2 0 obj << /Type /Pages /Kids[ 3 0 R 4 0 R 5 0 R ] /Count 3 >> endobj 3 0 obj << /Type /Page /Parent 2 0 R /UserUnit 1.0 % default of 72 units/inch /MediaBox [ 0 0 612 792 ] % 8.5 x 11 inches % more keys here... >> endobj 4 0 obj << /Type /Page /Parent 2 0 R /UserUnit 2.0 % 144 units/inch (2 * 72) /MediaBox [ 0 0 612 792 ] % 17 x 22 inches % more keys here... >> endobj 5 0 obj << /Type /Page /Parent 2 0 R /UserUnit 3.14159 % something funny but perfectly valid /MediaBox [ 0 0 612 792 ] % 26.70 x 34.56 inches % more keys here... >> endobj
When describing a rectangle in PDF syntax, an array of four numbers is used. The order of the numbers is: left, bottom, width, height. You will find rects used in various places in PDF syntax, but the type of rect that you will be using most frequently is to define the sizes of various regions on a page—the page boxes.
Each of the five page boxes (ISO 32000-1:2008, 14.11.2) represents a rectangular viewing area (a “box”) for the graphic elements that are drawn on the page, either directly or via annotations. The four numbers in the array are always in user units, the units of user space (see Figure 1-10. Since it represents a view into the coordinate system of the page, the rectangle need not have its bottom-left corner at [0 0].
MediaBox of a page defines the size of the page on which the drawing will take place. Normally this is equivalent to a common paper size, such as US Letter (8.5 x 11 inches) or A4 (21 x 29.7 cm), although it can be any size.
[0 0 612 792], in default (1.0) user units, is equivalent to a US Letter–sized piece of paper (8.5*72 = 612; 11*72 = 792).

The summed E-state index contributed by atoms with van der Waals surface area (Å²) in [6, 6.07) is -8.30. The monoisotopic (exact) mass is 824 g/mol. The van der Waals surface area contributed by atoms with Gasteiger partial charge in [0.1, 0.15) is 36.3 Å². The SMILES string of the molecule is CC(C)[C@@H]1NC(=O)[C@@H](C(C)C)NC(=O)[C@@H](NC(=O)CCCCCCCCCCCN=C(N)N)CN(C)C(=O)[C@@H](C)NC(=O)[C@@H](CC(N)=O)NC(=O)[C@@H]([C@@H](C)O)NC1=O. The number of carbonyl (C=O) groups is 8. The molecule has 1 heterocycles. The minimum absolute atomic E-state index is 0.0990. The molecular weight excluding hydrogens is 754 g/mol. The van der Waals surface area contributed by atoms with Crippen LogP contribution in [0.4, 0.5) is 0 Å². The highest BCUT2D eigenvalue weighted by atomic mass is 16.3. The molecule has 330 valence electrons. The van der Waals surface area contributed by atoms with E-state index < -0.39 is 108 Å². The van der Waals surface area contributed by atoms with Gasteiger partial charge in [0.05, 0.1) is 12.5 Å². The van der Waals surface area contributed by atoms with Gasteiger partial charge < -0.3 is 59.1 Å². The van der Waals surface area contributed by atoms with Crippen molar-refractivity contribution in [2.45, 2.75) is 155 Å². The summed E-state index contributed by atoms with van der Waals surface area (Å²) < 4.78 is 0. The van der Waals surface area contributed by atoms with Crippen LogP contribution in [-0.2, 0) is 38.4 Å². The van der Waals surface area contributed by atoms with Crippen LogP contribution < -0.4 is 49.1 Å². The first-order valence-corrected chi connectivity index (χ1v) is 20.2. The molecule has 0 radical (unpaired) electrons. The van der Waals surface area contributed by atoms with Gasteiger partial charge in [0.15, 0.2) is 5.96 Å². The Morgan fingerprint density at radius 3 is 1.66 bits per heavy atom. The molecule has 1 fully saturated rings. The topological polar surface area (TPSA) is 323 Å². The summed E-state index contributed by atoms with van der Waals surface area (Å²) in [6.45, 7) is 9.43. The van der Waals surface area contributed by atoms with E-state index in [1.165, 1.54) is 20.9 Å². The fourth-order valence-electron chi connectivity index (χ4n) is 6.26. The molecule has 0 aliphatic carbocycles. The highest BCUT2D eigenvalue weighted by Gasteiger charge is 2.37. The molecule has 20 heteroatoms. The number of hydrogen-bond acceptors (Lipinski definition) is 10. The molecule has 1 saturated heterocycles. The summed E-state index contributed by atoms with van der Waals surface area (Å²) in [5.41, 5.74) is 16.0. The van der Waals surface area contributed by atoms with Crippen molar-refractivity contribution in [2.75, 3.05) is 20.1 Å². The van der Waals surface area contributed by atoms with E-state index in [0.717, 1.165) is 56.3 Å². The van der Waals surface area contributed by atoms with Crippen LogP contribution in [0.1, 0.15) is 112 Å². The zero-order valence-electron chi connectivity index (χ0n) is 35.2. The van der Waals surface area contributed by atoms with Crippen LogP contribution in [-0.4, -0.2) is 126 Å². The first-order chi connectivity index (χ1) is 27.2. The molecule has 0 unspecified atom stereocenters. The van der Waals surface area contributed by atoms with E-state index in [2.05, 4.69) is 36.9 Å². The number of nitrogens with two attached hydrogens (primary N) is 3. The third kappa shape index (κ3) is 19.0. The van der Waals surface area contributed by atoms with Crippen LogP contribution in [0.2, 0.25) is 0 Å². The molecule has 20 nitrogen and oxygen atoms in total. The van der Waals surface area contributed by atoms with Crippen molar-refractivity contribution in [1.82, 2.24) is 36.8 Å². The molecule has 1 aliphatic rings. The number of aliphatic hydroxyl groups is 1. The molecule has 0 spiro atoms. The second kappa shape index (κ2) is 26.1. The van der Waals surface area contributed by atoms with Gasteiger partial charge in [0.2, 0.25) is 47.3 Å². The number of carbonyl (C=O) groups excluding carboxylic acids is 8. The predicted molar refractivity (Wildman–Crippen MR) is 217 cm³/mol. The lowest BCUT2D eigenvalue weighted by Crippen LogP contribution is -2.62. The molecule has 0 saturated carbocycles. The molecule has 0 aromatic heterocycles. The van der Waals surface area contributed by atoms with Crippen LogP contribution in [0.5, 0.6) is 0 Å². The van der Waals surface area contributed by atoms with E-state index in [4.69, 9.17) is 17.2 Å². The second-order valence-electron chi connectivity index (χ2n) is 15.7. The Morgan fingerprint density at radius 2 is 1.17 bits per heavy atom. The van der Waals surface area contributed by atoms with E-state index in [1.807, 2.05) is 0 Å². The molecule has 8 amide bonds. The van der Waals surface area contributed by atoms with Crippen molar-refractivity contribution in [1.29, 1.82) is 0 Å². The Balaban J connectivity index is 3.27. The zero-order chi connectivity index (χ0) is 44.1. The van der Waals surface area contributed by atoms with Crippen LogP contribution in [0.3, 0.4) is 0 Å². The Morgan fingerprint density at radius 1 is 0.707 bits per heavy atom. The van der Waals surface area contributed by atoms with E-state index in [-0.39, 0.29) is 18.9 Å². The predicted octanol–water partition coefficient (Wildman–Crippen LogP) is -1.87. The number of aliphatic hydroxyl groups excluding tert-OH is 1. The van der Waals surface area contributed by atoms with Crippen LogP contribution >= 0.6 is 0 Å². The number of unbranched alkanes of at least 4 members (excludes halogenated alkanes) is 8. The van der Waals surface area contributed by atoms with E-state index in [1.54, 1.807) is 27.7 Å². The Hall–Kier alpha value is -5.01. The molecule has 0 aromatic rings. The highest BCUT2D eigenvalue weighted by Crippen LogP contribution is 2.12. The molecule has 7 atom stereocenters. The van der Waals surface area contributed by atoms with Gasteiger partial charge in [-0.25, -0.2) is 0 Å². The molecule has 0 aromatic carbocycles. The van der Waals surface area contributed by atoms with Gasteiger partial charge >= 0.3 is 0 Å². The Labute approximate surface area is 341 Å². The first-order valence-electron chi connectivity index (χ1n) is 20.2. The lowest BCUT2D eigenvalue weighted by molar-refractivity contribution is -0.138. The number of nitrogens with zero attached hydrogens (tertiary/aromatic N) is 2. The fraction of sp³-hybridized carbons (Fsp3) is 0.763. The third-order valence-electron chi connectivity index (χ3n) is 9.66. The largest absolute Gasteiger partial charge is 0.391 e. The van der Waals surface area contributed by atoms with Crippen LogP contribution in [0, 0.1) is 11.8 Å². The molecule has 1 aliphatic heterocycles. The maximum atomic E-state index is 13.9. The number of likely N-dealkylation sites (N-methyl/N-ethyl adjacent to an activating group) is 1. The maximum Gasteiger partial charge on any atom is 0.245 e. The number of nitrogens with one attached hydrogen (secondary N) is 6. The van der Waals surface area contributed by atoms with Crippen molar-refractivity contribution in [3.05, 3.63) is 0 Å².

In addition to the
MediaBox, there are four other page boxes that may appear on a page. They are shown in Figure 1-11.
CropBox is used to instruct a PDF viewer of the actual visible area of the page when it is displayed or printed. This is primarily used when you have content on a page that you don’t want a user to see, so you “crop” it out. Unlike in an image editor, applying a
CropBox doesn’t remove anything; it simply hides it outside the visible area.
CropBox may extend beyond the
MediaBox, a PDF viewer will effectively pin the values to those of the
In the printing industry, a
TrimBox serves a somewhat similar purpose. It defines where a cutter will trim (cut) the paper after it’s been printed, thus removing content outside of the
TrimBox from the final piece. It is used when you have something you want to come right up to the edge of the paper, without any white space or gap. For this to work, there is almost always a related
BleedBox, which defines the area outside of the
TrimBox where the content “bleeds” out so that it can be properly trimmed.
The final box, called the
ArtBox, is almost never used. It was originally supposed to be used to represent an area that covered just the “artwork” of the page that one might use to repurpose, placing or imposing it onto another sheet. However, it never really caught on, and you should simply not bother using them in your documents.
As you saw in Pages, some of the values that would normally be present in a
Page object can also be present in the intermediate nodes (
Pages objects). When this happens, those values are inherited by all of the children of that node, unless they choose to override them. For example, if all the pages of a document are the same size, you could put the
MediaBox key in the root node of the page tree.
Not all of the keys that can be present in a page object can be inherited, only those identified as such in ISO 32000-1:2008, Table 30.
Some types of objects in a PDF file can be referred to by name rather than by object reference. This correspondence between names and objects is established by using something called a document’s name dictionary. The name dictionary is specified by including a
Names key in the document’s catalog dictionary (see The Catalog Dictionary). Each of the defined keys that can be present in this dictionary designates the root of a name tree that defines the names for that particular category of objects. Some of the types of objects that can be referenced by name are listed in Table 1-2:
In this chapter you learned about the basic syntax of PDF, starting from the basic types of objects and moving to the structure of a PDF file. You also learned about how these objects come together to form the document and its pages, and what keys can be found in a page object.